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SMA Asks: What's The Best Option for Policy Document Management?

Point-counterpoint report concludes that insurers' specific business drivers are important in deciding which system is best to manage policy documents.

Most insurers have the ability to manage their policy documents inside their policy administration system. But in a fast-changing world focusing both on using less paper and taking advantage of every opportunity to communicate with the customer, those systems aren't always able to handle all the needed capabilities, according to an SMA research brief, "The Management of Policy Documents: What Software Option is Best for Your Company?"

SMA examined the pros and cons of using the policy administration system for policy document management vs. a customer content management (CCM) system. While the policy system has advantages in being able to pull all the needed data and produce documents without requiring a lot of adaptation, insurers also need to consider design elements and delivery options, says SMA founder Deb Smallwood.

"Most policy systems have forms and they have the capability to take the variable data. But the tech is somewhat old or it's not robust — it's really designed to do decks and schedules and not designed to global changes," she explains. "CCM systems have very robust form and design capability, or they have the ability to take the data and map it."

It all depends on if your organization is in the position to implement and link a CCM system into the enterprise, Smallwood says. Small insurers, who want to reap the customer experience advantages of advanced policy document management, but operate on smaller budgets, especially feel this pressure.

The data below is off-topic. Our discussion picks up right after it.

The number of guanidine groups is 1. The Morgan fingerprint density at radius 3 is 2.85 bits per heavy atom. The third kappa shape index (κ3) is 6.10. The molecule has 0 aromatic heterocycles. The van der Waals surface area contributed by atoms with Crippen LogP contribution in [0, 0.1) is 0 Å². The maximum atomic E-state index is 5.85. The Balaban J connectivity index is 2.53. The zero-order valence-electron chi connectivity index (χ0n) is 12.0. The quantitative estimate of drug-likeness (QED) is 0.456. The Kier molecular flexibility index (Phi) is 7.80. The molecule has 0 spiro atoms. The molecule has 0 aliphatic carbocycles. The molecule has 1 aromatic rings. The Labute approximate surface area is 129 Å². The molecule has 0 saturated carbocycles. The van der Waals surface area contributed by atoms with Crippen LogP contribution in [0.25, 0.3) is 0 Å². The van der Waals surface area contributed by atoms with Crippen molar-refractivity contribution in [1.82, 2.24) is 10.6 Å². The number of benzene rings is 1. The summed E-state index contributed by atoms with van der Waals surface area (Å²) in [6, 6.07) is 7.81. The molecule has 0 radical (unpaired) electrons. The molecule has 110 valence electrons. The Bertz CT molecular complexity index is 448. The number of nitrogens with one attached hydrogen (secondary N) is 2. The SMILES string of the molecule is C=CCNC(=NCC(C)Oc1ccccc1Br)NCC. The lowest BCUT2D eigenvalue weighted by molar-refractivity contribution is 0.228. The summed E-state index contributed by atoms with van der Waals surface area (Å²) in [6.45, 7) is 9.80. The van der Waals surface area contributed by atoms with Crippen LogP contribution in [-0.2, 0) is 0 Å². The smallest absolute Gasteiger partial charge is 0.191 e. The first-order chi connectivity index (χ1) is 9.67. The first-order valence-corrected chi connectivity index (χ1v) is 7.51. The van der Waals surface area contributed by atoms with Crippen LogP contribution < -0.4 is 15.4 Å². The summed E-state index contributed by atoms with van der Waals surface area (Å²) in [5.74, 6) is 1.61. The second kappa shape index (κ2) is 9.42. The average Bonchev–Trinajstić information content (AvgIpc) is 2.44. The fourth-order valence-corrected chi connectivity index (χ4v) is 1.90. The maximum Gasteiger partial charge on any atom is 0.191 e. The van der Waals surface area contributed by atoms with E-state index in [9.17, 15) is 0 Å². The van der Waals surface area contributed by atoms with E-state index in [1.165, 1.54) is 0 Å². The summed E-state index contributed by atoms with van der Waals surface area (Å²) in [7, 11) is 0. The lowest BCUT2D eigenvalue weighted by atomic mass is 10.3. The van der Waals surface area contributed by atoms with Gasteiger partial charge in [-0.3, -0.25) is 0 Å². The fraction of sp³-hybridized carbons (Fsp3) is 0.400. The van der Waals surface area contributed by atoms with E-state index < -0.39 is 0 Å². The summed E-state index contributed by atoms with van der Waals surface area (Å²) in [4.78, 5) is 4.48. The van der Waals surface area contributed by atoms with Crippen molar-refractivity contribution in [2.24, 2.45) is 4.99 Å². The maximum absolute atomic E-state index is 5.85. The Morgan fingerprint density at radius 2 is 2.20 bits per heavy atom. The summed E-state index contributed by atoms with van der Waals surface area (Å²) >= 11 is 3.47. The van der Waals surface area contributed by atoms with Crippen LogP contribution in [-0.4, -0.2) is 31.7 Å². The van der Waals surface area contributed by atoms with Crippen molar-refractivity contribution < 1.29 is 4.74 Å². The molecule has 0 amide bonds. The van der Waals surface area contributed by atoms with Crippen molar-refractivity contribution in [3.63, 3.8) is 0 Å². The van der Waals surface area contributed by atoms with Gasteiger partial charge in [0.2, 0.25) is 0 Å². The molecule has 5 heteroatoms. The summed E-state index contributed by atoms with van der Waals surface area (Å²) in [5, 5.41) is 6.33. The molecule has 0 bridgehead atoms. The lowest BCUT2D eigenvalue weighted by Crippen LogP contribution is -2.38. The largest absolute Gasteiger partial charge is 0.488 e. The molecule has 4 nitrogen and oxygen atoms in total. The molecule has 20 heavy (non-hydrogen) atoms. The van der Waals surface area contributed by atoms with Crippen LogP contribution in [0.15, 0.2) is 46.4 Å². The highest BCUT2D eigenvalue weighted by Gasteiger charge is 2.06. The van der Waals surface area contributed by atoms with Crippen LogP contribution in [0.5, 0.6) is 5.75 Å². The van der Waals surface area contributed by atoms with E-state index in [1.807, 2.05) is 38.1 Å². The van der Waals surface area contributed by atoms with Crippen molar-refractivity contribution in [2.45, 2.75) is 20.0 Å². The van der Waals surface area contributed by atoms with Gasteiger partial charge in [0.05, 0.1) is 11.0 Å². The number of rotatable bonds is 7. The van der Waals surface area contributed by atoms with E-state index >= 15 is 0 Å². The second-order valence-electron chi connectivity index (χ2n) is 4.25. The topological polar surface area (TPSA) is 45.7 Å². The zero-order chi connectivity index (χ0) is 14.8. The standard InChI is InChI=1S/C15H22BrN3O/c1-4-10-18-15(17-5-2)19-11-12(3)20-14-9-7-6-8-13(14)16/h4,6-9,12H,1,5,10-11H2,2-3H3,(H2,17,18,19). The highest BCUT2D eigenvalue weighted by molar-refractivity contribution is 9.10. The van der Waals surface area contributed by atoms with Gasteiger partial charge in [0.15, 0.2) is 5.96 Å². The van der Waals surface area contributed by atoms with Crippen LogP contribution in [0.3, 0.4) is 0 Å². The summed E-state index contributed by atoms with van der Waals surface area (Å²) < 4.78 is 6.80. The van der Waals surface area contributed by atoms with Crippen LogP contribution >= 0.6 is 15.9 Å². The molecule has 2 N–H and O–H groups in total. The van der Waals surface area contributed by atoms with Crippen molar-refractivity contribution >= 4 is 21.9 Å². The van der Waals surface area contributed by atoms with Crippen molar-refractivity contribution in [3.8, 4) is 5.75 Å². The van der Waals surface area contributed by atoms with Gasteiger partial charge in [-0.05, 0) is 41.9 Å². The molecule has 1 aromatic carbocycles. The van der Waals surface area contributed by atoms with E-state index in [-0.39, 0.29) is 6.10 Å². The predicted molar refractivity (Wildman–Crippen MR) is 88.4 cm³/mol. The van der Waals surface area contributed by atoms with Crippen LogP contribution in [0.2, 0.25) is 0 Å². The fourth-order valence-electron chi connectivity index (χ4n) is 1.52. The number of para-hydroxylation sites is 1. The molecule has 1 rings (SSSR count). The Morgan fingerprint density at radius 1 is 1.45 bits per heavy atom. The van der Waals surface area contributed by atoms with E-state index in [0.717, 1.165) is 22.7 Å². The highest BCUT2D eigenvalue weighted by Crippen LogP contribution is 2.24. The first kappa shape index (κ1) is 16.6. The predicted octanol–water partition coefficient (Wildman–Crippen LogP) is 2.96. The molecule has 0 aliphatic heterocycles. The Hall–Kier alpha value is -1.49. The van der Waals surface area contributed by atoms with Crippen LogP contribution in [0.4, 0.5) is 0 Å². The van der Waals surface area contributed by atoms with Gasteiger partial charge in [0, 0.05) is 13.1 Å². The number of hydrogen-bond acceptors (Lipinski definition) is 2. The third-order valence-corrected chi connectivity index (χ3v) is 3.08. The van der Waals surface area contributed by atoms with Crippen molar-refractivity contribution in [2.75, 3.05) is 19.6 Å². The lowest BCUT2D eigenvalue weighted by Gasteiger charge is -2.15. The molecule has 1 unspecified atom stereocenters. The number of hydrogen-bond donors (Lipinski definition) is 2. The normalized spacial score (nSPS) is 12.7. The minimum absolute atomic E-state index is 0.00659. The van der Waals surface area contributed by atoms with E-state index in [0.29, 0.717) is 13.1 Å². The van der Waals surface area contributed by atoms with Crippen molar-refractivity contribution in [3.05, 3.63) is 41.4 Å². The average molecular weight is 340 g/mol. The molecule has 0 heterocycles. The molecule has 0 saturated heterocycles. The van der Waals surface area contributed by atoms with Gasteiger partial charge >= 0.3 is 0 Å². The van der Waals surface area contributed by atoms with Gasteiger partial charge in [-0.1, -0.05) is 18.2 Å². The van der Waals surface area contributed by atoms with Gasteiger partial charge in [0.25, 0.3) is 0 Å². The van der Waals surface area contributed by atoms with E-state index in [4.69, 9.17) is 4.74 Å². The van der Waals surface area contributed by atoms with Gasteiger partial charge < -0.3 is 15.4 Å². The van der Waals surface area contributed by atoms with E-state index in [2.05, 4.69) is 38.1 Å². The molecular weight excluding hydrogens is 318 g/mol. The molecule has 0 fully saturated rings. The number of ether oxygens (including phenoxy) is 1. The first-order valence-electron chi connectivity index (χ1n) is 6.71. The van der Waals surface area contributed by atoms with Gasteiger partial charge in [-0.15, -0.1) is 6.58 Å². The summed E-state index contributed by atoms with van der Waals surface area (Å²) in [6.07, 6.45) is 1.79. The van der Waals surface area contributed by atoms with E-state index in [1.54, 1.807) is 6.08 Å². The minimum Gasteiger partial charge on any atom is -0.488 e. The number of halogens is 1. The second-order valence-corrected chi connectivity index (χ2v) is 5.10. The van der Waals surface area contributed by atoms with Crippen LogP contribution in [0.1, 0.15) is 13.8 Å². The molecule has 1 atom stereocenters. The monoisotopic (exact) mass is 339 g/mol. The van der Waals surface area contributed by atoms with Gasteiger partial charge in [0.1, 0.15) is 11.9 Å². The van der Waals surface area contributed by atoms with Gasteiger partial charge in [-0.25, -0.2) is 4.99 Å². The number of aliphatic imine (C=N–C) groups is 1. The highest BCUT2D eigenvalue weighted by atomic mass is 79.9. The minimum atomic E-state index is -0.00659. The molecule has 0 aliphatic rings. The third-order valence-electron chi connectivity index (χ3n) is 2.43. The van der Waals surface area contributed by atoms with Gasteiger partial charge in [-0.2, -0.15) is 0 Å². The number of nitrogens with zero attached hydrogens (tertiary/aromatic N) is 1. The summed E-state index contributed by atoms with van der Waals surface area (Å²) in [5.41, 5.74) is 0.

[In Insurance & Technology's latest digital edition, Esurance's Lisa Ward explains how the company's policy system supports its customer experience efforts.]

"More insurers are starting to shift to the CCM because of the quality of the design and e-delivery capabilities," she says. "They're starting to use it as a cornerstone to do other documents on it as well, but it's more expensive because you have to do data integration."

The research comes as insurers are trending toward using policy documents, both in presentation and delivery, as a way to portray themselves as modern companies. This has led to some interesting short-term strategies while paper remains a necessary component of this process, Smallwood concludes.

"We know a handful of insurers are looking at their billing and their decks," she says. "Some smaller insurers, who don't have color printing capabilities, know that over time, e-delivery means they're going to send less and less paper.

"But they need paper today," she adds. "So they're actually outsourcing their printing."

You can hear more about this topic at the upcoming SMA Summit in Boston Sept. 24. Click here to learn more.

Nathan Golia is senior editor of Insurance & Technology. He joined the publication in 2010 as associate editor and covers all aspects of the nexus between insurance and information technology, including mobility, distribution, core systems, customer interaction, and risk ... View Full Bio

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